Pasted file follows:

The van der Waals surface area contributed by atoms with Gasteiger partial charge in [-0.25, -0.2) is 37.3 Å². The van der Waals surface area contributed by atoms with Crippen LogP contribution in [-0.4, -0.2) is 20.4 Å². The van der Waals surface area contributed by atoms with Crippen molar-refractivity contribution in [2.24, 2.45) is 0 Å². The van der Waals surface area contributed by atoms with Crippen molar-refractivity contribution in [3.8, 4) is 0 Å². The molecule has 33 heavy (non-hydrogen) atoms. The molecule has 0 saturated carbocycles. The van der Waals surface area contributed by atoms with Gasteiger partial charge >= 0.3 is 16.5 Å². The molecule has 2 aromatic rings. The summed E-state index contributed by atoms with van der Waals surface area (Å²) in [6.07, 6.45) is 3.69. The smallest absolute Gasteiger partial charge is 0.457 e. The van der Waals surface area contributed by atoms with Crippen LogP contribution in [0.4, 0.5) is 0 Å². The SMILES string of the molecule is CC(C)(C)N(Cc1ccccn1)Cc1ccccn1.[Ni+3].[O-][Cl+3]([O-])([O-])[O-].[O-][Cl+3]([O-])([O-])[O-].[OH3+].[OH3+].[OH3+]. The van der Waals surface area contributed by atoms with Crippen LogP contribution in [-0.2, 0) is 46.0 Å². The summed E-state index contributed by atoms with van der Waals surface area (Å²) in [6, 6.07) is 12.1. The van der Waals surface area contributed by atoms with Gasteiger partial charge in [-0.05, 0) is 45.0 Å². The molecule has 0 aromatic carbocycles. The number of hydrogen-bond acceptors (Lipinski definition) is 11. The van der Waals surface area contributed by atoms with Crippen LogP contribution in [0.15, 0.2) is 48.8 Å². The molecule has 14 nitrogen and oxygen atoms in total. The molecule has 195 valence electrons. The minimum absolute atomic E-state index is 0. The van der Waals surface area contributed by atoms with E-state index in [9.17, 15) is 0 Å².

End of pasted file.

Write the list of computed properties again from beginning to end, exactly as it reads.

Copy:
The van der Waals surface area contributed by atoms with Gasteiger partial charge in [-0.25, -0.2) is 37.3 Å². The van der Waals surface area contributed by atoms with Crippen LogP contribution in [-0.4, -0.2) is 20.4 Å². The van der Waals surface area contributed by atoms with Crippen molar-refractivity contribution in [2.24, 2.45) is 0 Å². The van der Waals surface area contributed by atoms with Crippen molar-refractivity contribution in [3.8, 4) is 0 Å². The molecule has 33 heavy (non-hydrogen) atoms. The molecule has 0 saturated carbocycles. The van der Waals surface area contributed by atoms with Gasteiger partial charge >= 0.3 is 16.5 Å². The molecule has 2 aromatic rings. The summed E-state index contributed by atoms with van der Waals surface area (Å²) in [6.07, 6.45) is 3.69. The smallest absolute Gasteiger partial charge is 0.457 e. The van der Waals surface area contributed by atoms with Crippen LogP contribution in [0.4, 0.5) is 0 Å². The SMILES string of the molecule is CC(C)(C)N(Cc1ccccn1)Cc1ccccn1.[Ni+3].[O-][Cl+3]([O-])([O-])[O-].[O-][Cl+3]([O-])([O-])[O-].[OH3+].[OH3+].[OH3+]. The van der Waals surface area contributed by atoms with Crippen LogP contribution in [-0.2, 0) is 46.0 Å². The summed E-state index contributed by atoms with van der Waals surface area (Å²) in [6, 6.07) is 12.1. The van der Waals surface area contributed by atoms with Gasteiger partial charge in [-0.05, 0) is 45.0 Å². The molecule has 0 aromatic carbocycles. The number of hydrogen-bond acceptors (Lipinski definition) is 11. The van der Waals surface area contributed by atoms with Crippen LogP contribution in [0.15, 0.2) is 48.8 Å². The molecule has 14 nitrogen and oxygen atoms in total. The molecule has 195 valence electrons. The minimum absolute atomic E-state index is 0. The van der Waals surface area contributed by atoms with E-state index in [9.17, 15) is 0 Å².